Microloans May Work, but There Is Dispute in India Over Who Will Make Them
Thursday, August 10, 2006
Tyler Cowen, co-author of Marginal Revolution, reports for the New York Times from Hyderabad:
“My visit suggested that microfinance is working, but it is often more corporate, more commercial and under more attack than I had expected.”
He goes on to describe the tension between state-sponsored microfinance programs and private ones, with interesting anecdotes sprinkled in. MICROFINANCE is based on a simple idea: banks, finance companies, and charities lend small sums ? often no more than a few hundred dollars ? to poor third world entrepreneurs. The loan recipients open businesses like tailoring shops or small grocery stores, thereby bolstering local economies.
But does microfinance, in fact, help the poor?
To help answer this question, I visited Hyderabad, India, in June. The Poverty Action Lab at the Massachusetts Institute of Technology, run by Abhijit Banerjee and Esther Duflo, economics professors at M.I.T., and Sendhil Mullainathan, an economics professor at Harvard, has begun a study of microfinance in Hyderabad. The lab is monitoring thousands of borrowers from Spandana, one of the largest microlenders in India. At the end of a two-year trial period, the study will compare microfinance recipients to peers without comparable opportunities. The lab looks for the real-world equivalent of controlled experiments to study which programs actually alleviate poverty; this work is one of the hottest trends in the economics profession today.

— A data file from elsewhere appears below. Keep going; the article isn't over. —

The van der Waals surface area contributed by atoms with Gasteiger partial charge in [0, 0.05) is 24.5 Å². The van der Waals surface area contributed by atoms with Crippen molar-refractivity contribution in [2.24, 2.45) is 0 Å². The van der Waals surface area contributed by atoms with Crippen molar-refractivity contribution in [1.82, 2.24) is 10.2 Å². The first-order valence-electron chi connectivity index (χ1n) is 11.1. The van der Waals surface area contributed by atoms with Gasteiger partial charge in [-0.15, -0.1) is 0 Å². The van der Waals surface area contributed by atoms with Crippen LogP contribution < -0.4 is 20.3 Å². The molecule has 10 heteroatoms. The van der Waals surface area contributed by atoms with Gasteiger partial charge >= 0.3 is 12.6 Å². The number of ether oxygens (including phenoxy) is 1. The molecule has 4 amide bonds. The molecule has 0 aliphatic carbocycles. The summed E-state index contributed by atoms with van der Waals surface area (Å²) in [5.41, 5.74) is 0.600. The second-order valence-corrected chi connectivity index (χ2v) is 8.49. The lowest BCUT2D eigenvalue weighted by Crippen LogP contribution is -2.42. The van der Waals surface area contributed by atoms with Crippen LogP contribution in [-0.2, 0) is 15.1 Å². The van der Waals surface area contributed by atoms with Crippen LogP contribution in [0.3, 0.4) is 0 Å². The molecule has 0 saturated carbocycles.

My visit suggested that microfinance is working, but it is often more corporate, more commercial and under more attack than I had expected.
Microfinance is not actually ?micro? in scale. It is far more organized than the individual moneylenders in poor communities, the traditional source of finance. Spandana borrows from banks, has about 2,000 employees and deals with about 800,000 loan recipients. The resulting economies of scale make possible lower interest rates. Spandana has been lending at interest rates of 10 to 15 percent a year, while other Indian microlenders may have rates ranging up to about 30 percent a year. Traditional moneylenders receive 5 or 10 percent a month or more. It is no wonder that Spandana has grown.
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